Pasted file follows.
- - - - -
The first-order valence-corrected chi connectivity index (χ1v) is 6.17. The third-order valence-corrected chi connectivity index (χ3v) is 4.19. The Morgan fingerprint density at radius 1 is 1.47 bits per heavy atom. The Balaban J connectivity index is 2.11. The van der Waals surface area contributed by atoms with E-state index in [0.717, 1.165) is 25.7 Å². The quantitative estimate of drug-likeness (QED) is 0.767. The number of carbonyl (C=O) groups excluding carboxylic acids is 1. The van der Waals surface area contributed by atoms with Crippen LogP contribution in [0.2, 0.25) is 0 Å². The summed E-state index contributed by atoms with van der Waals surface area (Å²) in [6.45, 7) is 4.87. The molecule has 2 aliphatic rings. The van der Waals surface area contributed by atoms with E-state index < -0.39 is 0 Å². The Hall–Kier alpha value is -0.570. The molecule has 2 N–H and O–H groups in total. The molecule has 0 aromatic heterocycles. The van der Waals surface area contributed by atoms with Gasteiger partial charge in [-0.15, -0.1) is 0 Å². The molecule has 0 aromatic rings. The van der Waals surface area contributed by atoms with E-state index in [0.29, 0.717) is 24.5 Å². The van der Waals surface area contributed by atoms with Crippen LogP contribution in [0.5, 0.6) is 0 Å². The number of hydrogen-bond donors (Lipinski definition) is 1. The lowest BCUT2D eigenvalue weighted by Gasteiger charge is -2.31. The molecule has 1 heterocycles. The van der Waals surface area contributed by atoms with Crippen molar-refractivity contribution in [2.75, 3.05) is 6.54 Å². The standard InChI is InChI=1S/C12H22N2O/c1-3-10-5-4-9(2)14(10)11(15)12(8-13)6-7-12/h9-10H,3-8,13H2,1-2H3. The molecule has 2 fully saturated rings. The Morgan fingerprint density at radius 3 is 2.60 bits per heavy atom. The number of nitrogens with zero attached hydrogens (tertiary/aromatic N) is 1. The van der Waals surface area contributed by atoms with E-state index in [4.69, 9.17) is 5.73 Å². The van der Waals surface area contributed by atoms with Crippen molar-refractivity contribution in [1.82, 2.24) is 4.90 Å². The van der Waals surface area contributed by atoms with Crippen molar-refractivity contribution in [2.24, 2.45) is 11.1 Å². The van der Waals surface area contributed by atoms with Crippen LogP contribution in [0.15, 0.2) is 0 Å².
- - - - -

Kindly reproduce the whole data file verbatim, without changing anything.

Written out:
The first-order valence-corrected chi connectivity index (χ1v) is 6.17. The third-order valence-corrected chi connectivity index (χ3v) is 4.19. The Morgan fingerprint density at radius 1 is 1.47 bits per heavy atom. The Balaban J connectivity index is 2.11. The van der Waals surface area contributed by atoms with E-state index in [0.717, 1.165) is 25.7 Å². The quantitative estimate of drug-likeness (QED) is 0.767. The number of carbonyl (C=O) groups excluding carboxylic acids is 1. The van der Waals surface area contributed by atoms with Crippen LogP contribution in [0.2, 0.25) is 0 Å². The summed E-state index contributed by atoms with van der Waals surface area (Å²) in [6.45, 7) is 4.87. The molecule has 2 aliphatic rings. The van der Waals surface area contributed by atoms with E-state index < -0.39 is 0 Å². The Hall–Kier alpha value is -0.570. The molecule has 2 N–H and O–H groups in total. The molecule has 0 aromatic heterocycles. The van der Waals surface area contributed by atoms with Gasteiger partial charge in [-0.15, -0.1) is 0 Å². The molecule has 0 aromatic rings. The van der Waals surface area contributed by atoms with E-state index in [0.29, 0.717) is 24.5 Å². The van der Waals surface area contributed by atoms with Crippen LogP contribution in [0.5, 0.6) is 0 Å². The number of hydrogen-bond donors (Lipinski definition) is 1. The lowest BCUT2D eigenvalue weighted by Gasteiger charge is -2.31. The molecule has 1 heterocycles. The van der Waals surface area contributed by atoms with Crippen molar-refractivity contribution in [2.75, 3.05) is 6.54 Å². The standard InChI is InChI=1S/C12H22N2O/c1-3-10-5-4-9(2)14(10)11(15)12(8-13)6-7-12/h9-10H,3-8,13H2,1-2H3. The molecule has 2 fully saturated rings. The Morgan fingerprint density at radius 3 is 2.60 bits per heavy atom. The number of nitrogens with zero attached hydrogens (tertiary/aromatic N) is 1. The van der Waals surface area contributed by atoms with E-state index in [4.69, 9.17) is 5.73 Å². The van der Waals surface area contributed by atoms with Crippen molar-refractivity contribution in [1.82, 2.24) is 4.90 Å². The van der Waals surface area contributed by atoms with Crippen molar-refractivity contribution in [2.24, 2.45) is 11.1 Å². The van der Waals surface area contributed by atoms with Crippen LogP contribution in [0.15, 0.2) is 0 Å².